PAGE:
This exhaustive study of Anti –Semitism brings to light an important Church doctrine: to be an Anti-Semite means to deny the Pauline doctrine of Love. Hating Jews also means an awkward lack of identification of the experience of Christianity’s central figure since he was hated as a Jew (by the Romans.) The author, a Catholic priest concludes that a true Christian cannot be an Anti-Semite because of the Pauline doctrine.
A Jewish reader will find the author’s opinion that the Jewish people are complicit in encouraging or causing Anti-Semitism by their separatism somewhat disturbing. Although the author is quick to clarify that Jewish separatism is only a secondary cause and cannot be the sole cause, he does claim that it is obvious. I would counter and say historically, even when the Jew attempted to assimilate, Jew hatred nevertheless showed its ugly face. Separatism is certainly easy to point out, but not easy to prove nor obvious to justify vicious hatred.
Throughout the book he defends the Church against the charge that the Church is the fundamental culprit. He proves from the ancient world of Greece and Rome predating the Church that Jew hatred was well established. He shows that not all Churchmen were anti-Jewish. Interestingly, Martin Luther is compared with Mohammed: each expected the Jewish people as allies and when this expectation failed to fructify, each turned vicious against the Jewish people. During the Enlightenment there was a general assault against religion, Church included. He shows that Hitler’s racial theory fits well into the pagan Anti – Church authority. During WWII, the author acknowledges the Church’s silence but so was most of the world silent, making a terrible blemish on humanity. He names many individuals who fought against Hitler, saving Jews.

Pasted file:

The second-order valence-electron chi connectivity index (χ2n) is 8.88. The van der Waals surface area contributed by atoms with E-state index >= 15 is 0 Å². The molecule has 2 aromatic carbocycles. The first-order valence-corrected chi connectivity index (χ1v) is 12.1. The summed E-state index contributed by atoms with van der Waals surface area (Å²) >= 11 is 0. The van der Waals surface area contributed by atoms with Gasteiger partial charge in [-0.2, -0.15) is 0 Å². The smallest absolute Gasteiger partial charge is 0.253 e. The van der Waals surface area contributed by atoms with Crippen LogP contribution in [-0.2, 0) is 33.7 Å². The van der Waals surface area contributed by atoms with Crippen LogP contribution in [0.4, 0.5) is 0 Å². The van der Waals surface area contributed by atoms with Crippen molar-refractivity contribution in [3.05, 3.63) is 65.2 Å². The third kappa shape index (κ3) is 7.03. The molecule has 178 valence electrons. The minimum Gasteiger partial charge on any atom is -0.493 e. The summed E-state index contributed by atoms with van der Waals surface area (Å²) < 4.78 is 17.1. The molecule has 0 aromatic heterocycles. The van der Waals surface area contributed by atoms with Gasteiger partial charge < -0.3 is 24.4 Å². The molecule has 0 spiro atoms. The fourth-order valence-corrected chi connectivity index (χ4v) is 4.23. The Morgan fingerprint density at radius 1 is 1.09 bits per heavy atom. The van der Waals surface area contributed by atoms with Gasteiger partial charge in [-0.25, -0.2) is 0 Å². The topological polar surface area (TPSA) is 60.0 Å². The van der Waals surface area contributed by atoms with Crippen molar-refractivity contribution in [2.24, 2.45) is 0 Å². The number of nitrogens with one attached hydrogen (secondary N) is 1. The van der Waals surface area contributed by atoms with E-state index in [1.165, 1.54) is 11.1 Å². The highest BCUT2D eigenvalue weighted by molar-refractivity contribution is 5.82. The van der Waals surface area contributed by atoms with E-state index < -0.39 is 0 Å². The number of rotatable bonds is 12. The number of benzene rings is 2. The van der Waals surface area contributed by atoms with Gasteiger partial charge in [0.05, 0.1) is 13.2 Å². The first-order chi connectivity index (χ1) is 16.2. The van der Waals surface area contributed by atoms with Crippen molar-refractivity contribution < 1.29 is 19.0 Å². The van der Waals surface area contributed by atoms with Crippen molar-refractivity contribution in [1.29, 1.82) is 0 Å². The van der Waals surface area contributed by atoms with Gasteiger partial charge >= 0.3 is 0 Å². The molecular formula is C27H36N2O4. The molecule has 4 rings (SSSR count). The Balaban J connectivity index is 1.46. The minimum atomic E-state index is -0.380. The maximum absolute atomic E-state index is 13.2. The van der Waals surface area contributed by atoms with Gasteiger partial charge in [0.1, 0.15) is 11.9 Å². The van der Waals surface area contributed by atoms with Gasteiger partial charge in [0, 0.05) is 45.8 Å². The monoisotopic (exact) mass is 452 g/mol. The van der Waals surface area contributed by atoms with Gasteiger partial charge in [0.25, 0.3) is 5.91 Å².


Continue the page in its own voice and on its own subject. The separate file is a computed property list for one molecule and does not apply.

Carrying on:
The book shows that the USA never had the deep seated roots of Anti-Semitism and it never really took root, even though great Americans like Henry Ford and Charles Lindbergh tried hard to poison Americans against the Jewish people. Although there have been periods of “Gentleman’s Anti-Semitism” with restrictions in lodging and eateries and quotas in education, these actions were never popular.
The timing of the book is interesting by the fact that it comes out at the heels of Vatican II, a conference of conciliation with the Jewish people. After giving some highly psychological interpretations of Anti-Semitism, he concludes that identifying the causes of Anti-Semitism is difficult even illusory.
Unfortunately in the 21th century, Jew – Hatred is still part of current events, not related to the Church as much as to Islamist ideology. The book is a fine read from a Christian point of view.